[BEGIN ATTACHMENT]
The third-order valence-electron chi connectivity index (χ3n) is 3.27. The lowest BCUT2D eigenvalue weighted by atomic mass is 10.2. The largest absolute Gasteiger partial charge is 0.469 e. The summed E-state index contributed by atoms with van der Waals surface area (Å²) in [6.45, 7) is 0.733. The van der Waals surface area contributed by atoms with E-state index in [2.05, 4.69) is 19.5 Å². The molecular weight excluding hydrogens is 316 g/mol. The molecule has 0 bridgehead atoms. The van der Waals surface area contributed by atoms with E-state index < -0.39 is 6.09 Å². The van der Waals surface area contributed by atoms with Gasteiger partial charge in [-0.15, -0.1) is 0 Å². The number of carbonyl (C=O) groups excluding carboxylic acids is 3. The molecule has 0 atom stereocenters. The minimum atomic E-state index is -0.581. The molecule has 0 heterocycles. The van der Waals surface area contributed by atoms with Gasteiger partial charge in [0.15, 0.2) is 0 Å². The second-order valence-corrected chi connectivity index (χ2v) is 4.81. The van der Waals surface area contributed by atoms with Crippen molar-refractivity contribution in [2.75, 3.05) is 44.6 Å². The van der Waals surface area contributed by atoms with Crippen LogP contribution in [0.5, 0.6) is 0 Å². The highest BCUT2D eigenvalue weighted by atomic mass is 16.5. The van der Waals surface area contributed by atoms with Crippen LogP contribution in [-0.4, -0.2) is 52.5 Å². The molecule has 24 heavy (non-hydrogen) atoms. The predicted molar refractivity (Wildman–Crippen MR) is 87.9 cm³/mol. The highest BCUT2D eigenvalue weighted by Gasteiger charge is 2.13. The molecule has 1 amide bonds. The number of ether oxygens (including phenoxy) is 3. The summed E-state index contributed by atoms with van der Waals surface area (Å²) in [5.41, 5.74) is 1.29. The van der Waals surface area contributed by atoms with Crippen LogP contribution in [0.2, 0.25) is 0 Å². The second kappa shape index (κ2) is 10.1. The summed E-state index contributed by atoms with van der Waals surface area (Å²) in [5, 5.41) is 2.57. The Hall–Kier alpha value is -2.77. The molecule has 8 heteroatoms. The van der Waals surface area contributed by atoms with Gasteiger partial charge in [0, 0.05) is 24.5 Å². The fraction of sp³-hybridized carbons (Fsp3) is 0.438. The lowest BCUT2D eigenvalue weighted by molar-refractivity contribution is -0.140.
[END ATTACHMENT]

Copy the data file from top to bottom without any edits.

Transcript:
The third-order valence-electron chi connectivity index (χ3n) is 3.27. The lowest BCUT2D eigenvalue weighted by atomic mass is 10.2. The largest absolute Gasteiger partial charge is 0.469 e. The summed E-state index contributed by atoms with van der Waals surface area (Å²) in [6.45, 7) is 0.733. The van der Waals surface area contributed by atoms with E-state index in [2.05, 4.69) is 19.5 Å². The molecular weight excluding hydrogens is 316 g/mol. The molecule has 0 bridgehead atoms. The van der Waals surface area contributed by atoms with E-state index < -0.39 is 6.09 Å². The van der Waals surface area contributed by atoms with Gasteiger partial charge in [-0.15, -0.1) is 0 Å². The number of carbonyl (C=O) groups excluding carboxylic acids is 3. The molecule has 0 atom stereocenters. The minimum atomic E-state index is -0.581. The molecule has 0 heterocycles. The van der Waals surface area contributed by atoms with Gasteiger partial charge in [0.15, 0.2) is 0 Å². The second-order valence-corrected chi connectivity index (χ2v) is 4.81. The van der Waals surface area contributed by atoms with Crippen molar-refractivity contribution in [2.75, 3.05) is 44.6 Å². The van der Waals surface area contributed by atoms with Crippen LogP contribution in [0.5, 0.6) is 0 Å². The highest BCUT2D eigenvalue weighted by atomic mass is 16.5. The van der Waals surface area contributed by atoms with Crippen LogP contribution in [-0.4, -0.2) is 52.5 Å². The molecule has 24 heavy (non-hydrogen) atoms. The predicted molar refractivity (Wildman–Crippen MR) is 87.9 cm³/mol. The highest BCUT2D eigenvalue weighted by Gasteiger charge is 2.13. The molecule has 1 amide bonds. The number of ether oxygens (including phenoxy) is 3. The summed E-state index contributed by atoms with van der Waals surface area (Å²) in [5.41, 5.74) is 1.29. The van der Waals surface area contributed by atoms with Crippen LogP contribution in [0.2, 0.25) is 0 Å². The second kappa shape index (κ2) is 10.1. The summed E-state index contributed by atoms with van der Waals surface area (Å²) in [5, 5.41) is 2.57. The Hall–Kier alpha value is -2.77. The molecule has 8 heteroatoms. The van der Waals surface area contributed by atoms with Gasteiger partial charge in [0, 0.05) is 24.5 Å². The fraction of sp³-hybridized carbons (Fsp3) is 0.438. The lowest BCUT2D eigenvalue weighted by molar-refractivity contribution is -0.140.